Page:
I remember hearing a story from the people who recorded Deep Space Nine that they'd hung on to quarter-inch for some time because they rather liked the fact that it couldn't hear a fly fart in the next state over. Makes for cleaner overall results, apparently, though I wonder if you could just record and dub in some tape noise to much the same effect!
The clinical audio is still there though, just buried under faked tape noise. You could add noise, but the problems (or should I say "the differences") lie with the capture medium itself. It's just like when people ask about lenses vs camera vs filter vs lighting...it's the whole chain that does it. Tape as a medium (especially 1/4") does round off transients and captures a limited range, although a 2 track is pretty dang fat tape width honestly, and many recording studios still master on 2-track decks. This isn't "that" weird, and I think if you brought your 1/4" reels to any decent recording studio that specialized in actual audio, they would happily convert it for you, and Fotokem could keep their "special machine" in storage. Don't have a clue why that wasn't thought of, but hey. Anyway, tape accentuates certain frequency curves (depending on the machine, etc.) and generally is far less clinical than any sort of typical digital recorder with tip-top state-of-the-art (see "clinical" again) converters. So it's going to sound a lot different. It's analogous to the same problems and comparisons people are always throwing around between "real film" vs the effects of "faking the film look". Do you want to capture hyper-real precisely rendered content and then sit around and "dirty it up"? Or do you want to do it the real way? The real way is a lot easier.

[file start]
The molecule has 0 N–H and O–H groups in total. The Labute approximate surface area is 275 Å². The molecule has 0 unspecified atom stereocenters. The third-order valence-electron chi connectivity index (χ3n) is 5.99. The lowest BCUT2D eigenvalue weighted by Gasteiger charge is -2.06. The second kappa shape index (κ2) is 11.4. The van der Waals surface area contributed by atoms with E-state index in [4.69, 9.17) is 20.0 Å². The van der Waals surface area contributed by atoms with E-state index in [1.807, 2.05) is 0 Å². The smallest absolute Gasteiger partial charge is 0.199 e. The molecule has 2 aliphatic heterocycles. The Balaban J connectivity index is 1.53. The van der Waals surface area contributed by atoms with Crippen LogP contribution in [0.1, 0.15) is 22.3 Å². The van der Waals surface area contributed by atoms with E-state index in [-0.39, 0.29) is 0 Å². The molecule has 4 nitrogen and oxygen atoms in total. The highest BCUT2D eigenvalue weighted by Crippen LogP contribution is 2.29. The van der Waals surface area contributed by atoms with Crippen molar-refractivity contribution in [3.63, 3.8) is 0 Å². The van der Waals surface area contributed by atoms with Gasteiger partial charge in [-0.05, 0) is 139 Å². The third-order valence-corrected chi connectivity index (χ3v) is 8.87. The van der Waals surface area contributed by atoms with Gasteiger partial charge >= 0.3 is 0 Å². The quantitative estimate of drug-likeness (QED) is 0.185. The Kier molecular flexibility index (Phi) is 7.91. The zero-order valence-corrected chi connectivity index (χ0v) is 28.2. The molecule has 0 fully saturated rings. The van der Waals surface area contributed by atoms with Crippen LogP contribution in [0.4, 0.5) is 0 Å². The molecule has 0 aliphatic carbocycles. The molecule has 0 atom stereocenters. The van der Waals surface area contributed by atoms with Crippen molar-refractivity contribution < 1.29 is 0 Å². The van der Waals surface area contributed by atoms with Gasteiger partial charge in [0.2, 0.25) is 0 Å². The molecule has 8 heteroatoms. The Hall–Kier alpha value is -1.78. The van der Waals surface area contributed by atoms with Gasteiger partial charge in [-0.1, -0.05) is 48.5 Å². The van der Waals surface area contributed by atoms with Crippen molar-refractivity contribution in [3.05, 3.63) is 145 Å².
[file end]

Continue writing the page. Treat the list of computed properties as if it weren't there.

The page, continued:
The biggest thing for me is, the point of a nagra, or use of old dynamic mics, is pretty much to get a specific "colored tone", and to NOT RECORD a lot of crap in the background at all in the first place. Dynamic mics need to be held super close to the sound source though, and so you'd likely be using condensers regardless. Which brings up the biggest point of why to use nagras / tape....because the general tonality of the machine and the circuit, coupled with the way the tape handles transients and dynamic information overall (see coloration) is why the choice is made. Honestly, I don't know what people are using out there, but if you seriously can't get clean tones out of 2 tracks on 1/4" tape with a condenser mic into a nagra with it's built-in analog limiter/compressor circuit, I have no f-ing idea what your sound guy/gal is doing, but maybe they are putting your lens caps on the mic diaphragm.
Edited by Matthew B Clark, 27 March 2017 - 04:16 PM.